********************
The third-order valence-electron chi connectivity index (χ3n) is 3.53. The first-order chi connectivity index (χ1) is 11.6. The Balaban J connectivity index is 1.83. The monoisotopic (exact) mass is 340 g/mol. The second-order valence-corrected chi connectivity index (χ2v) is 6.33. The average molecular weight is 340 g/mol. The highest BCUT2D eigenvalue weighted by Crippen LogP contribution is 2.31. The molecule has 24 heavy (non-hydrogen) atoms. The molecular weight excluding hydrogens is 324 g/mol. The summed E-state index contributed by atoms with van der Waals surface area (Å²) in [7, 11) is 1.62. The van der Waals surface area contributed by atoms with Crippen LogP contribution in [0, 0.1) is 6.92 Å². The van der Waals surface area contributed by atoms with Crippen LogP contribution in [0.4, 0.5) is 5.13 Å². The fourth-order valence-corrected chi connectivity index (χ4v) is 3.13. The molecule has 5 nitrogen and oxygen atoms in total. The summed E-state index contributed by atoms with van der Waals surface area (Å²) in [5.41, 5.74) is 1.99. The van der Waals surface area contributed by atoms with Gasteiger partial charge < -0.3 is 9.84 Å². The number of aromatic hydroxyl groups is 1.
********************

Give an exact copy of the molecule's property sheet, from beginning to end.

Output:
The third-order valence-electron chi connectivity index (χ3n) is 3.53. The first-order chi connectivity index (χ1) is 11.6. The Balaban J connectivity index is 1.83. The monoisotopic (exact) mass is 340 g/mol. The second-order valence-corrected chi connectivity index (χ2v) is 6.33. The average molecular weight is 340 g/mol. The highest BCUT2D eigenvalue weighted by Crippen LogP contribution is 2.31. The molecule has 24 heavy (non-hydrogen) atoms. The molecular weight excluding hydrogens is 324 g/mol. The summed E-state index contributed by atoms with van der Waals surface area (Å²) in [7, 11) is 1.62. The van der Waals surface area contributed by atoms with Crippen LogP contribution in [0, 0.1) is 6.92 Å². The van der Waals surface area contributed by atoms with Crippen LogP contribution in [0.4, 0.5) is 5.13 Å². The fourth-order valence-corrected chi connectivity index (χ4v) is 3.13. The molecule has 5 nitrogen and oxygen atoms in total. The summed E-state index contributed by atoms with van der Waals surface area (Å²) in [5.41, 5.74) is 1.99. The van der Waals surface area contributed by atoms with Gasteiger partial charge < -0.3 is 9.84 Å². The number of aromatic hydroxyl groups is 1.